- You don’t have to meet the pass mark on the points test to submit an EOI. However you won’t receive an invitation for the points based visas unless you meet the pass mark. You can build upon your EOI to achieve the desired pass mark for points based skilled migration or you can be considered by employers for employer sponsorship.
- You can update your profile in SkillSelect at any time, and have the ability to continually build on your EOI as your credentials and experience grow.
- Your details will be available to employers who can search for and contact you to discuss employment opportunities. This may increase your opportunity to receive sponsorship.
- You can select interest in more than one visa subclass in the same EOI. This means you can be considered for invitation or sponsorship for any of the visas in which you are interested —all from the one EOI.
- SkillSelect will provide you with feedback on your visa eligibility based on the information you provide on your EOI—giving you an indication of the visas for which you may meet the threshold criteria.
- Submitting EOIs and visa applications is an online process, saving you time as you can gain access to your SkillSelect account 24/7 from anywhere in the world.
- If you are invited to apply, visa processing will be more responsive, as the total number of invitations and applications will be controlled and matched to the migration program.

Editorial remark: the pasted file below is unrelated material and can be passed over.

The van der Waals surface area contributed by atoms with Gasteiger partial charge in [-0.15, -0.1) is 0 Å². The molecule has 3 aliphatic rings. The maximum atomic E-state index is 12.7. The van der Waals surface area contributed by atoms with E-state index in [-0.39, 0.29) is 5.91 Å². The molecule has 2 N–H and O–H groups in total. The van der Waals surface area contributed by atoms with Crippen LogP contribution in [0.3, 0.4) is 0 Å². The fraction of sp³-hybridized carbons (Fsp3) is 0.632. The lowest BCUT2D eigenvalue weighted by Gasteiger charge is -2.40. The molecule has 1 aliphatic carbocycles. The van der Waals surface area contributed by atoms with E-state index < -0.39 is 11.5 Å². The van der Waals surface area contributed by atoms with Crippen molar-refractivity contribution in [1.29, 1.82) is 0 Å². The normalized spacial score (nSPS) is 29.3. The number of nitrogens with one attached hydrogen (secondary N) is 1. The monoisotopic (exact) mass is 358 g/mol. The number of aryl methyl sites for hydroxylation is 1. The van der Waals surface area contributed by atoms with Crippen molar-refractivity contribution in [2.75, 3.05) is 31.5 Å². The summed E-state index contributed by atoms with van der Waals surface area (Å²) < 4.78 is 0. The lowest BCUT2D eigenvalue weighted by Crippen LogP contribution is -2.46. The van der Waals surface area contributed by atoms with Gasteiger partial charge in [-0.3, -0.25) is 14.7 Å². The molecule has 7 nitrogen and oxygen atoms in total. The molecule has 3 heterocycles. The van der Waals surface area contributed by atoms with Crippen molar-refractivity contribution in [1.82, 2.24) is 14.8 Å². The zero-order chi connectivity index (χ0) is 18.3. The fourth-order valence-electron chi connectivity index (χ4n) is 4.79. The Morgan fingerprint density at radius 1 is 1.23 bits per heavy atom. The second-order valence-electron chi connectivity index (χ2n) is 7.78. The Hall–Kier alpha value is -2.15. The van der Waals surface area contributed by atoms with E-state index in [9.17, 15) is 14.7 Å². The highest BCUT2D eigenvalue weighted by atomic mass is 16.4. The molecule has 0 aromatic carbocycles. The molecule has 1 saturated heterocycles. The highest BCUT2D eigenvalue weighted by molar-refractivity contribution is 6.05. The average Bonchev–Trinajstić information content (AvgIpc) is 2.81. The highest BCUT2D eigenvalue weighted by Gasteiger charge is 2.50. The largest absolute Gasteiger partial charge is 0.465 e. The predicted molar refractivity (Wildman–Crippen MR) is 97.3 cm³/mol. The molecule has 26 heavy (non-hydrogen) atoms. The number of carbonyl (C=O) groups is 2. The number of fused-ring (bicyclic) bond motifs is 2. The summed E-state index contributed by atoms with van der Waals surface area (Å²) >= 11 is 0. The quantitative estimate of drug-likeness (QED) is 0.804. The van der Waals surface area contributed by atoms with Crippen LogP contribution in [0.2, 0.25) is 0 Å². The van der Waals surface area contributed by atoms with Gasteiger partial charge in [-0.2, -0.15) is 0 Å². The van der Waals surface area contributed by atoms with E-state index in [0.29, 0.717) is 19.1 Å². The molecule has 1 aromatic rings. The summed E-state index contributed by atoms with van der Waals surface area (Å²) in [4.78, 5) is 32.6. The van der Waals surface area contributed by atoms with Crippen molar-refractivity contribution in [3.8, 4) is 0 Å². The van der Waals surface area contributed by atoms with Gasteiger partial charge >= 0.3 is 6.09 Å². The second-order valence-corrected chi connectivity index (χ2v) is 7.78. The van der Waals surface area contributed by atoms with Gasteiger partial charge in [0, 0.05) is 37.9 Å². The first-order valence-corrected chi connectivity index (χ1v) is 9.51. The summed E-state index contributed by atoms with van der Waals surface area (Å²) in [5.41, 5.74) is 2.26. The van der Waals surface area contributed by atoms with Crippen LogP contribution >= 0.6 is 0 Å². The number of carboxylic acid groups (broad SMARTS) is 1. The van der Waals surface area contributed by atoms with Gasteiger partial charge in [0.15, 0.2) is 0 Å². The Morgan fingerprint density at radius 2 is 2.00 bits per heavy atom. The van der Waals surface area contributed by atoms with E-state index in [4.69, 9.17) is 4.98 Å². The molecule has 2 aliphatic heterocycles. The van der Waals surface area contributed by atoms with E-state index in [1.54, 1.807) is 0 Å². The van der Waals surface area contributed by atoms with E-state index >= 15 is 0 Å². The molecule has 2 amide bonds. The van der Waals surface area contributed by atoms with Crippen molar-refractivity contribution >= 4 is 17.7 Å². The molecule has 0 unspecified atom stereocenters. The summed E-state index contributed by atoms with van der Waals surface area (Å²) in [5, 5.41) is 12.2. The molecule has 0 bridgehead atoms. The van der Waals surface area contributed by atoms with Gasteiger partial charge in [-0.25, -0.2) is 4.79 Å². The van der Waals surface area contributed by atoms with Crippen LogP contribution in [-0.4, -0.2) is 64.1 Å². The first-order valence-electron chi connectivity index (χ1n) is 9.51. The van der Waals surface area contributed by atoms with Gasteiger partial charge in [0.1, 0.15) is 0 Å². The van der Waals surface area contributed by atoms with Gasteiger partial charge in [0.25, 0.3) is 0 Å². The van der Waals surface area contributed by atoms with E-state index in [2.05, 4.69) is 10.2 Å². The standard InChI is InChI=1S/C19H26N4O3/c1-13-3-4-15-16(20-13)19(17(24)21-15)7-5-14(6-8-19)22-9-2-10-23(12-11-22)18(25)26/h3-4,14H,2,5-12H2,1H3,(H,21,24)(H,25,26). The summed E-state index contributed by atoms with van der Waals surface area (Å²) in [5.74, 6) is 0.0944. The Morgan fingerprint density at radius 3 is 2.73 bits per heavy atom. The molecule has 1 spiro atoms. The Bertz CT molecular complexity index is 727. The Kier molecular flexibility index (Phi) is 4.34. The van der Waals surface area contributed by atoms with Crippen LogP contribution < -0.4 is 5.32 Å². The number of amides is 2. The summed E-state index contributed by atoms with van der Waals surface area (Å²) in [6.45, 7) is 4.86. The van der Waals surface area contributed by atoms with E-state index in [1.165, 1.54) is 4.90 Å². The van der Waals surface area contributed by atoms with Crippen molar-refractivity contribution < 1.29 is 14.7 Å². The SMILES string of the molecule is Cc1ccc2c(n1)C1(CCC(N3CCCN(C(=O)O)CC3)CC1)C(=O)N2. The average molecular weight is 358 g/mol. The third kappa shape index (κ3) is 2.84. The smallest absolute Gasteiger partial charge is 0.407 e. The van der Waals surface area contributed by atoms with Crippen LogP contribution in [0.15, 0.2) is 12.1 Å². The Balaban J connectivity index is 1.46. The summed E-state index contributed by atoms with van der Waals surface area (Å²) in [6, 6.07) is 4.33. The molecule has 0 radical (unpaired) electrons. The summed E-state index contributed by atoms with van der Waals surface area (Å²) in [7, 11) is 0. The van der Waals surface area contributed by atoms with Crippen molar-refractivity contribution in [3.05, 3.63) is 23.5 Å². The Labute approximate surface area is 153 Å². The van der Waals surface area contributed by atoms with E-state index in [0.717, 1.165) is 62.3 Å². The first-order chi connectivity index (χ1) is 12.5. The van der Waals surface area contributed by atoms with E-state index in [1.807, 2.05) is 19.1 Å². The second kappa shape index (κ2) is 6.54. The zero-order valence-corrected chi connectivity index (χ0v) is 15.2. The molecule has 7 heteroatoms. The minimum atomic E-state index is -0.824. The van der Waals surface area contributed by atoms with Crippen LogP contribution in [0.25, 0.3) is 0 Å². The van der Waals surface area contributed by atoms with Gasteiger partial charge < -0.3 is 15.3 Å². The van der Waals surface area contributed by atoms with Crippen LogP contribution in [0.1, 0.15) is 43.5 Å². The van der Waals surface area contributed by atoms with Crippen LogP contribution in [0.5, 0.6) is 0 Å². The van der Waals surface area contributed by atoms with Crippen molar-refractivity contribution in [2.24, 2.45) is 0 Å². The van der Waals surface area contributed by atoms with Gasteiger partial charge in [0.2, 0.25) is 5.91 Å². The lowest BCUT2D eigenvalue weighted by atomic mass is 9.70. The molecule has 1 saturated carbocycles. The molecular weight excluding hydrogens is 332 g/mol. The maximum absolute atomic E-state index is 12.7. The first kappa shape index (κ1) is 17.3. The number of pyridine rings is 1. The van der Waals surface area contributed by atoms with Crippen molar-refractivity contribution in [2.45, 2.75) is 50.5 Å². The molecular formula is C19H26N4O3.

Where to start
- Visit www.skillselect.gov.au
- Find out what visas best suit you
- Find out what you need to have prepared for these visas
- Gather all your information and evidence
- Be ready on 1 July to submit your EOI
For more information visit www.skillselect.gov.au or read our previous blog posts at http://migrationblog.immi.gov.au/category/skillselect/
American residents with skills and experience in the oil and gas, mining and construction sectors will be able to meet Australian employers with more than 650 jobs on offer at the Skills Australia Needs job fair in Houston, Texas on May 19-20.
Registration for this free event is through the department’s website and they close on May 11.
Skills Australia Needs events offer invited skilled workers the chance to talk to Australian employers and recruiters about jobs available ‘Down Under’ face-to-face.
As well as potential employers, Australian immigration officers will be on hand to talk to participants about skilled visa options to live and work in Australia, either on a temporary or permanent basis, as well as Australia’s new skilled worker registration system—SkillSelect.
Invitees can also meet representatives from several other Australian organisations and government agencies, including:
• Australia’s state and territory governments will talk about what it’s like to live in Australia, and state sponsored visas
• Trades Recognition Australia (TRA) will provide advice about the process for having your skills recognised and the new streamlined arrangements for licensing, which mean workers can start a job on their first day in Australia
• VETASSESS, a US trades recognition agency approved by the TRA to assess skilled workers in the electrical and plumbing trades will provide information about their services, and
• Future Skills International, approved by the TRA to assess electricians will be on hand to answer questions about their services.
This event is the latest in a series that the Australian Government has staged in several countries for many years. The job fair will help Australian employers and state governments fill critical skill shortages in areas of occupational demand in Australia.